The Highlanders may have fallen short in their bid for the Super Rugby-Trans-Tasman trophy on Saturday, but not for lack of trying.
After setting the scene with a fearsome haka, the southerners went toe to toe with the Blues and their highly vaunted forward pack, and were within 10 minutes of glory, until a late salvo from the hosts saw them leave cruelly empty-handed.
Celebrating his 100th match for the franchise, captain Ash Dixon was at the forefront of the combative Highlanders and although denied the ideal celebration for his milestone, he has nothing but pride in his teammates' efforts.
"We're a team that’s not going to die wondering and we're not going to roll over," says Dixon.
"The way we defended and soaked up a lot of pressure... we had to make some tackles and stop some big boys tonight, and we gave ourselves a chance.
"There were some moments there we probably didn’t quite win, but we scrapped for every inch and we kept scrapping, and when we got to 15-13, we were right in the money.
"Then it’s just calls and moments… but that’s the game of footy. Couldn't be more proud of our team and the way we turned up tonight, and pushed the Blues right until the end."
While the Blues dominated both territory and possession, the Highlanders managed to battle through some testing periods to force the mistakes they needed to keep pace with the hosts.
At one stage, they had no errors to their name, while the Blues made 10.
That ledger squared through the final 10 minutes, when costly turnovers led to Harry Plummer's penalty and Blake Gibson's match-clinching try.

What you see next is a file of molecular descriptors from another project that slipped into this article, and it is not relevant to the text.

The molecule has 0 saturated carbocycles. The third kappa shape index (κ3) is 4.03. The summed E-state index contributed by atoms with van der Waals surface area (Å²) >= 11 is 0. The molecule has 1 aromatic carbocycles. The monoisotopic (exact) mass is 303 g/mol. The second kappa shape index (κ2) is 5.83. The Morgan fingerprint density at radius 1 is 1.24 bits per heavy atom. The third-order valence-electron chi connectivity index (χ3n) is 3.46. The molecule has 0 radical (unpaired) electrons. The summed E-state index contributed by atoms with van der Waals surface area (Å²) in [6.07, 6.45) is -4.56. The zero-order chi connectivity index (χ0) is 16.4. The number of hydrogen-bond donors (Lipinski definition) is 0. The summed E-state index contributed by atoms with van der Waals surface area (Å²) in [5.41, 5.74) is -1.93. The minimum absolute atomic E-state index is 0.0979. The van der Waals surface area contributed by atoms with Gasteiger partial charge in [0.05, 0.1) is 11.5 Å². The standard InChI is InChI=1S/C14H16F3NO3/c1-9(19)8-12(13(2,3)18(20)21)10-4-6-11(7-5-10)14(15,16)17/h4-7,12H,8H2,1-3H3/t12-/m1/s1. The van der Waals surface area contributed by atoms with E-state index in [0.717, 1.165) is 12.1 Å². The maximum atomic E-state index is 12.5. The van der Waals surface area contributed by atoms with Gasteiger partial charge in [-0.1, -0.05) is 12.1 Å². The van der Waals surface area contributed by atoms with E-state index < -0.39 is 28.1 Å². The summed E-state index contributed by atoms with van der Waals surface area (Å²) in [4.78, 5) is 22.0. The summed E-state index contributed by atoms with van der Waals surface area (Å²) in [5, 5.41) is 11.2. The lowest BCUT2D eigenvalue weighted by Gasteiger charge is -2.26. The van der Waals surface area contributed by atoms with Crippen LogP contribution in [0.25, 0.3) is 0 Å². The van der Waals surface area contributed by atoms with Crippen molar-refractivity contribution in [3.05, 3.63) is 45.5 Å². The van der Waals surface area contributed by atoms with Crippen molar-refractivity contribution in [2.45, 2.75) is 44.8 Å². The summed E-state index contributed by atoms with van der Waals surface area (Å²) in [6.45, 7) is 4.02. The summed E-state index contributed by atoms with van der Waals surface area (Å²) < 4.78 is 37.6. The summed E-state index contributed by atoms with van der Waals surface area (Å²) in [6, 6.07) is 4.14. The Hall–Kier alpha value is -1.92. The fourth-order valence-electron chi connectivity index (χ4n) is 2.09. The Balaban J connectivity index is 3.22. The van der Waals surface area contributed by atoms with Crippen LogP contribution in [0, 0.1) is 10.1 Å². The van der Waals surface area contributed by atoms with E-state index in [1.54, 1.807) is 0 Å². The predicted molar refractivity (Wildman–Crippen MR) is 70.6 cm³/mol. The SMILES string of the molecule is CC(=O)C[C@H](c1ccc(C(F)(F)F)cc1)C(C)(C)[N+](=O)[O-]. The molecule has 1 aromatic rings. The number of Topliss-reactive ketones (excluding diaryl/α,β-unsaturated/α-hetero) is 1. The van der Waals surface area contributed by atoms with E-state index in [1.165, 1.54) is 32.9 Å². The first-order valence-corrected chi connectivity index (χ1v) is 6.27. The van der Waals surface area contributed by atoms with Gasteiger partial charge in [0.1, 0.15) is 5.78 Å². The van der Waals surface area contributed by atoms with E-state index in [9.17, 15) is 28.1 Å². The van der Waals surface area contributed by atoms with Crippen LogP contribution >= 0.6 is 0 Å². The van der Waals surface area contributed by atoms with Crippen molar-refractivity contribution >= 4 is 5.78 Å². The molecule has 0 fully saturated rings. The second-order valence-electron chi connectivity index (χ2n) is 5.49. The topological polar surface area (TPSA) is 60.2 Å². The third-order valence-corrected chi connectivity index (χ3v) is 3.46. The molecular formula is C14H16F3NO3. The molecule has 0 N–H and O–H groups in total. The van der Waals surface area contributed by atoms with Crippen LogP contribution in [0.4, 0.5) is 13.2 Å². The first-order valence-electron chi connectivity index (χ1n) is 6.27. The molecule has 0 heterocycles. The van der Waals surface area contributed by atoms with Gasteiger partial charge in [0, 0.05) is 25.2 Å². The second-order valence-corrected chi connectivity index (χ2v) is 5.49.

Coach Clark Dermody paid tribute to Dixon and Aaron Smith for developing a sense of self belief and willingness to embrace the underdog tag they - fairly or unfairly - are often labelled with.
"The culture that the leaders in our group have grown over the last couple of years and real confidence... we came up here to win, there's no doubt about that.
"We weren't written off, but we were pinned as the underdogs. The Blues executed their gameplan pretty well, which was frustrating, but really, really proud of the way the guys stuck at it."
Dixon echoed those sentiments, pointing at his team's ability to foot it with the Blues All Black-laden pack in spite of a raft of injuries.
"Our resources and our budget is a lot different to other teams," Dixon notes. "We had 13 guys out there, one All Black and one Japanese player against 10 All Blacks.
"When you can roll three All Blacks props out there with [Tuipulotu] - who's a big man - and Hoskins [Sotutu] and Akira [Ioane], that's a quality side. Our team had no All Blacks in our pack.
"If we can keep working on our game and sort out some injuries that we had, we're right in the money. Our culture is great, our team is great, we're just going to get better and better.
"That's the challenge for us to keep looking forward. We obviously don't get the dream of the crop, but the guys we do get, some of them have a bit of a chip on their shoulders and want to prove something to other players."
Dixon signs off with one quintessential example of the difference between his side and their northern counterparts.
"They've got pretty good resources with their gym, a cafe and a cook, and about five showers, saunas and spas," he grins.
"We've got two showers. One of them wasn't working and then someone blocked the shitter this week, so we only had one shitter.
"We're used to it, we just suck it up and get on with it. That's the attitude."